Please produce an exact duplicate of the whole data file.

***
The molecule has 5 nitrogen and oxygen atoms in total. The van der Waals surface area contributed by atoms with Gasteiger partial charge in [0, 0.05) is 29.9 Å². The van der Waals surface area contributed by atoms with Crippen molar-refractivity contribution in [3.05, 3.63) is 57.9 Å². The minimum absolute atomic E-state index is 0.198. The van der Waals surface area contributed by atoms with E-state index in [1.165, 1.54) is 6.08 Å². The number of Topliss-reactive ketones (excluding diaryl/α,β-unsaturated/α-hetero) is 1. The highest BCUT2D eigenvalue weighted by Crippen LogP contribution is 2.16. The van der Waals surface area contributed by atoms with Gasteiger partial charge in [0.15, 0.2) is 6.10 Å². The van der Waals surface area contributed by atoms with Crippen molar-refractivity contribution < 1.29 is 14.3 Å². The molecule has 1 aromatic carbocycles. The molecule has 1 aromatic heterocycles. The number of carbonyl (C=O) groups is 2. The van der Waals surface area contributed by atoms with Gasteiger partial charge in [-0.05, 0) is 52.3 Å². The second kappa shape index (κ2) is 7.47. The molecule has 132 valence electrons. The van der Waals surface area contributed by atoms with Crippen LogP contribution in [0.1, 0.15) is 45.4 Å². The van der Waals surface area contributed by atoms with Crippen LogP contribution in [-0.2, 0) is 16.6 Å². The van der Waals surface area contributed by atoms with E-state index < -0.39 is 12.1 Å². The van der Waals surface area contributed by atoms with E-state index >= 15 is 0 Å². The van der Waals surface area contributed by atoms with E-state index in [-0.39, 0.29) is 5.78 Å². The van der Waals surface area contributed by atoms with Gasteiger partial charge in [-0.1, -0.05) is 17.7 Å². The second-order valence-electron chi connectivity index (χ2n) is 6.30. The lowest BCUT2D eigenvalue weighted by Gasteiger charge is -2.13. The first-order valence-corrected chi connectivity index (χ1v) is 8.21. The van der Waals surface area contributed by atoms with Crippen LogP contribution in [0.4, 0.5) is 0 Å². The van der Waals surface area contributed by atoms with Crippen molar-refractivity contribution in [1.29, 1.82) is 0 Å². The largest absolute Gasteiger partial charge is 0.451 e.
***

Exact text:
The molecule has 5 nitrogen and oxygen atoms in total. The van der Waals surface area contributed by atoms with Gasteiger partial charge in [0, 0.05) is 29.9 Å². The van der Waals surface area contributed by atoms with Crippen molar-refractivity contribution in [3.05, 3.63) is 57.9 Å². The minimum absolute atomic E-state index is 0.198. The van der Waals surface area contributed by atoms with E-state index in [1.165, 1.54) is 6.08 Å². The number of Topliss-reactive ketones (excluding diaryl/α,β-unsaturated/α-hetero) is 1. The highest BCUT2D eigenvalue weighted by Crippen LogP contribution is 2.16. The van der Waals surface area contributed by atoms with Gasteiger partial charge in [0.15, 0.2) is 6.10 Å². The van der Waals surface area contributed by atoms with Crippen molar-refractivity contribution < 1.29 is 14.3 Å². The molecule has 1 aromatic carbocycles. The molecule has 1 aromatic heterocycles. The number of carbonyl (C=O) groups is 2. The van der Waals surface area contributed by atoms with Gasteiger partial charge in [-0.05, 0) is 52.3 Å². The second kappa shape index (κ2) is 7.47. The molecule has 132 valence electrons. The van der Waals surface area contributed by atoms with Crippen LogP contribution in [0.1, 0.15) is 45.4 Å². The van der Waals surface area contributed by atoms with Crippen LogP contribution in [-0.2, 0) is 16.6 Å². The van der Waals surface area contributed by atoms with E-state index < -0.39 is 12.1 Å². The van der Waals surface area contributed by atoms with E-state index >= 15 is 0 Å². The van der Waals surface area contributed by atoms with E-state index in [-0.39, 0.29) is 5.78 Å². The van der Waals surface area contributed by atoms with Gasteiger partial charge in [-0.1, -0.05) is 17.7 Å². The second-order valence-electron chi connectivity index (χ2n) is 6.30. The lowest BCUT2D eigenvalue weighted by Gasteiger charge is -2.13. The first-order valence-corrected chi connectivity index (χ1v) is 8.21. The van der Waals surface area contributed by atoms with Crippen LogP contribution in [0.4, 0.5) is 0 Å². The van der Waals surface area contributed by atoms with Crippen molar-refractivity contribution in [1.29, 1.82) is 0 Å². The largest absolute Gasteiger partial charge is 0.451 e.